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When a baseball is launched into the stands, it's up for grabs. Fans have been known to use their bare hands, a glove, a hat or even a beer cup to catch the flying sphere.
But it's not always fans who end up taking ownership of the balls, as was the case a week ago when Cleveland Indians outfielder Brandon Moss smashed his 100th career home run into his team's bullpen.
Cleveland's bullpen seemed to be in dire need of electronics, as every player requested something from Apple.
The total tab? "Like $10 grand worth of stuff," Moss told Cleveland.com.
But Apple CEO Tim Cook has stepped in. Speaking at Apple's annual developers conference in San Francisco on Monday, Cook said:
Brandon would have had to raid an Apple Store to get that ball back. That didn't seem quite right to us. And, so, what we're gonna do, is we're gonna pay the ransom.
Brandon Moss is making $6.5 million this season, so paying $10,000 to get his home run ball back wouldn't have been too much of a problem.
But there have been times when home run balls are never given back, lost or sold for millions.
Mike Shuster, the Red Sox fan who caught Yankees' third baseman Alex Rodriguez's 660th home run, isn't planning on giving it back to the slugger. After both the Sox and Yankees approached him, Shuster declined and said he may instead post a video of him exploding the ball on YouTube.
The Rhode Island native even created a Twitter account for the ball that asks followers,"What would you do if you caught the ball?" Shuster has yet to make a decision on the future of the ball, which is estimated to be worth about $50,000.
Toy company founder Todd McFarlane paid even more for another record-breaking ball. In 1999, he dropped $3 million on Mark McGwire's 70th home run ball, the most money ever paid for a sports artifact. McFarlane has also dished out $500,000 for Barry Bond's 73rd homer in 2003, which broke McGwire's single-season record.
Another Bonds' blast, his 756th career home run, was sold to fashion designer Marc Ecko for more than $750,000. After creating a website for fans to vote on the ball's fate, Ecko branded it with an asterisk and then sent it to the Hall of Fame. (The asterisk is meant to suggest that Bonds' career home run record is tainted by his steroid use. Bonds admitted to unknowingly taking performance-enhancing drugs in 2011.)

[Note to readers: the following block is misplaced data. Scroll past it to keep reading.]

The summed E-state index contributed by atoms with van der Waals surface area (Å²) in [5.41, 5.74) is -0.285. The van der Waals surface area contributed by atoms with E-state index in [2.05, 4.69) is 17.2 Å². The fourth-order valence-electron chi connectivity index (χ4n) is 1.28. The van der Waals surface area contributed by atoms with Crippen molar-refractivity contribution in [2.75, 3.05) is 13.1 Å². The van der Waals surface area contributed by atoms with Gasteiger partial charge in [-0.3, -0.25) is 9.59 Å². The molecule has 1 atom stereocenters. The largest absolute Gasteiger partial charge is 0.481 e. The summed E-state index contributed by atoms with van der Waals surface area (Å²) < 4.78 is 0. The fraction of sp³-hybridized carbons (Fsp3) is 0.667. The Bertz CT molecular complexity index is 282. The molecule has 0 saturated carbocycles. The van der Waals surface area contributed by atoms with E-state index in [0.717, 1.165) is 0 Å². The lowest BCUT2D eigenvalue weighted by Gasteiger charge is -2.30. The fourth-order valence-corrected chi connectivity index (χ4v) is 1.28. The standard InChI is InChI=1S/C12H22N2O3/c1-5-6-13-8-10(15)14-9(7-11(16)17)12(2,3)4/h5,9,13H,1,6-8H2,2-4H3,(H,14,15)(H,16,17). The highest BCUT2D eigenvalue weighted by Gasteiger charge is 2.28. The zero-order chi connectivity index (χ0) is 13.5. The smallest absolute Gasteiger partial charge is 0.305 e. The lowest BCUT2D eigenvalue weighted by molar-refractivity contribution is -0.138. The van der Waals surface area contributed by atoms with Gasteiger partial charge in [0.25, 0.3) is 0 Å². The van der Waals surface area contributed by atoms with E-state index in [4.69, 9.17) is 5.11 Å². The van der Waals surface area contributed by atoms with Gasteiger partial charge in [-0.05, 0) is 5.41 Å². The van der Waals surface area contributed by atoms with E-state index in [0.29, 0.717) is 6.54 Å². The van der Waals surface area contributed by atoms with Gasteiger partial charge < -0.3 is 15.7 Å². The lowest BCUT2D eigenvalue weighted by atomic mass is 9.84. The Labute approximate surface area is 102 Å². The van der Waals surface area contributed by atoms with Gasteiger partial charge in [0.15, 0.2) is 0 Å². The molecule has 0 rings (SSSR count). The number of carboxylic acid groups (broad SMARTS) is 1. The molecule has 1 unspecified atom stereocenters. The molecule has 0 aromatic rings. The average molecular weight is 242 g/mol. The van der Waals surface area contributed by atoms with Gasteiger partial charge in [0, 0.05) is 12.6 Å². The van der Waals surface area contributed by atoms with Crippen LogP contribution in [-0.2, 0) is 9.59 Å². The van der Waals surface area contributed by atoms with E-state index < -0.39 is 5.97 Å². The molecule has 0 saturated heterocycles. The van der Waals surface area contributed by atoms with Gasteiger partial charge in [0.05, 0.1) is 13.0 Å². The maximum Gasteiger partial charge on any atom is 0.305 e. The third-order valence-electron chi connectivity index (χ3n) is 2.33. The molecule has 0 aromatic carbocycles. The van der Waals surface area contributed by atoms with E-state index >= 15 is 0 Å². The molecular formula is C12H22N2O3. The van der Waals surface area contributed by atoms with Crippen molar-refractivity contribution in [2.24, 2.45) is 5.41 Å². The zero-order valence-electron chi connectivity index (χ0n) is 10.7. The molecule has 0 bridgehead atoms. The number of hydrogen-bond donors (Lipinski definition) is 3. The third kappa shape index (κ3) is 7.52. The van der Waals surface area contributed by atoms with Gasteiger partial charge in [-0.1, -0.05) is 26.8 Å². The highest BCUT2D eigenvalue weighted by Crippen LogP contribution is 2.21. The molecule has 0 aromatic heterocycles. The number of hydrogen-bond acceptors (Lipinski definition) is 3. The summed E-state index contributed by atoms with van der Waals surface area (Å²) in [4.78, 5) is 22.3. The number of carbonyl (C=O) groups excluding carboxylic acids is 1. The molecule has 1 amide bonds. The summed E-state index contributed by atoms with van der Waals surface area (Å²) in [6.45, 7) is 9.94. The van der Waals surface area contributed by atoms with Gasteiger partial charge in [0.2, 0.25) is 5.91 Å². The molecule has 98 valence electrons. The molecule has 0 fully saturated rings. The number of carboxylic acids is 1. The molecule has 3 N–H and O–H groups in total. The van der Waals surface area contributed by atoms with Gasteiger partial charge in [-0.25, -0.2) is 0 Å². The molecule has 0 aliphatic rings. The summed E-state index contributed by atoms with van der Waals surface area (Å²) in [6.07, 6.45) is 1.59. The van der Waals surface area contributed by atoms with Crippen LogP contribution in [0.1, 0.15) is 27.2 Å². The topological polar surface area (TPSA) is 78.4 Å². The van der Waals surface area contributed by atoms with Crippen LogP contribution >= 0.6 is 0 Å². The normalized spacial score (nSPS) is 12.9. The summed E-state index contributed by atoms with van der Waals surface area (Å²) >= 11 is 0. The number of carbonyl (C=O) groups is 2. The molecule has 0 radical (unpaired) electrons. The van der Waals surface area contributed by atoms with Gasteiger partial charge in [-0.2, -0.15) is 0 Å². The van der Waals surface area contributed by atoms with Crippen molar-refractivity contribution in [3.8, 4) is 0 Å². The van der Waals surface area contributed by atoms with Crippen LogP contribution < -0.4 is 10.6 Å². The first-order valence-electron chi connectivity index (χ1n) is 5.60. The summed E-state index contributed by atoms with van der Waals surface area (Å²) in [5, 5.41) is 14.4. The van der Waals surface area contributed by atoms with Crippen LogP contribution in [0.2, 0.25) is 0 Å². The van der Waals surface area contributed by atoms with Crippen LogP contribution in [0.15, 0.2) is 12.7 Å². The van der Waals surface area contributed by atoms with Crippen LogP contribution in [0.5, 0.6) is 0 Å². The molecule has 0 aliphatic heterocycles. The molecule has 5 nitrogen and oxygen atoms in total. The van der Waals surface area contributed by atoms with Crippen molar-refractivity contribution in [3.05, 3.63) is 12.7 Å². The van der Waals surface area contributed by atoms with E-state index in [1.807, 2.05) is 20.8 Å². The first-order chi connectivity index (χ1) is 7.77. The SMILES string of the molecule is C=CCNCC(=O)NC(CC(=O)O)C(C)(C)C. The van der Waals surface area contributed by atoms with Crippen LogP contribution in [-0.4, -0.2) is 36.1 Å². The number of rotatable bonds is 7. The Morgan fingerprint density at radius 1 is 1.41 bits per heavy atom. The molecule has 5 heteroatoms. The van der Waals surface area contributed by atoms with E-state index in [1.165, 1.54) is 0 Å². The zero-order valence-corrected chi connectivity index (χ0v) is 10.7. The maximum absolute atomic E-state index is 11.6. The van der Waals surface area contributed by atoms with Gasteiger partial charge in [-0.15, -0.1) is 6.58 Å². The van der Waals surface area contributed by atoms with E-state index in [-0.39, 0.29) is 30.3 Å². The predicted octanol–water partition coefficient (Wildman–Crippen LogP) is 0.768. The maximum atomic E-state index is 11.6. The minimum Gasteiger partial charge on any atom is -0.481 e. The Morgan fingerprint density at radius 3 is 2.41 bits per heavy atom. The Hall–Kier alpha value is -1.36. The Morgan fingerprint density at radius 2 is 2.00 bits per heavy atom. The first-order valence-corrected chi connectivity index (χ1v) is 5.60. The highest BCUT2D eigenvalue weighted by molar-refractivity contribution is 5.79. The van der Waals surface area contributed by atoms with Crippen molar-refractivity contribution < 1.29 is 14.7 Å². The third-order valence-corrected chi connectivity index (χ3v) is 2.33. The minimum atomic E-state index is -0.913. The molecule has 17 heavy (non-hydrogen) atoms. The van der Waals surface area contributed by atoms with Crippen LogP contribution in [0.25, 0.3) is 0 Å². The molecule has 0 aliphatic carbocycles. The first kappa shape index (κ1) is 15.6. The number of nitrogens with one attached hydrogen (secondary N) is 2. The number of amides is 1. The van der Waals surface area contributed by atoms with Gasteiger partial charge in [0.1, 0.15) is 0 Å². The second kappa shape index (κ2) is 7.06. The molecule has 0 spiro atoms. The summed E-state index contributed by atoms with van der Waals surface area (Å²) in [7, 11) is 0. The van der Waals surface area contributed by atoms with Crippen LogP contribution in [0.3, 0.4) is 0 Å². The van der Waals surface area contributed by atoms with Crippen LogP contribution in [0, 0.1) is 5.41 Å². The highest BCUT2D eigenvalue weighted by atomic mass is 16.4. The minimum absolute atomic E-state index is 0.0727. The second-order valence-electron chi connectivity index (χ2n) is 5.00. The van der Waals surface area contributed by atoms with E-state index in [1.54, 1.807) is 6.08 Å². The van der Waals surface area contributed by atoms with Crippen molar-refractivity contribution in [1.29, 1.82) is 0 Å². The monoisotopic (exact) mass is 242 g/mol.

Instead of selling off their catch to toy company founders or fashion designers, other fans have simply returned the balls.
Zack Hample, who claims to have caught more than 8,000 major league baseballs since 1990 (and who has written books about his successes), gave back Angels center fielder Mike Trout's first career home run ball.
The LA Times reported that Hample "caught Trout's homer on the fly after running about 20 feet, climbing over a row of seats and lunging to his left." He was "'pretty pleased with [his] performance.'"
Hample has kept other historic balls, including the last home run hit at Shea Stadium, Bonds' 724th blast and Derek Jeter's 3,262 hit. He doesn't plan on selling any of the thousands of baseballs he has caught.
When Derek Jeter knocked his 3,000th career hit out of the park in 2011, the ball landed in the hands of a 23-year-old cellphone salesman Christian Lopez. Lopez gave the ball, estimated to be worth between $250,000 and $300,000, back to the Yankees shortstop.
Although Lopez passed up on an estimated quarter-million dollars, ESPN reported that he received a king's ransom for his act of kindness. The New York native got his own Topps baseball card, a 2009 World Series ring, at least $50,000 toward his student loans, luxury box tickets for the rest of the season and signed memorabilia from Jeter.
The most notable home run ball that has not been sold, given back or put in the Hall of Fame is Kirk Gibson's dramatic game-winning blast from Game 1 of the 1988 World Series. In what SB Nation called "the greatest single moment in L.A. Dodger history," the ball sailed into the right field stands, never to be seen again.
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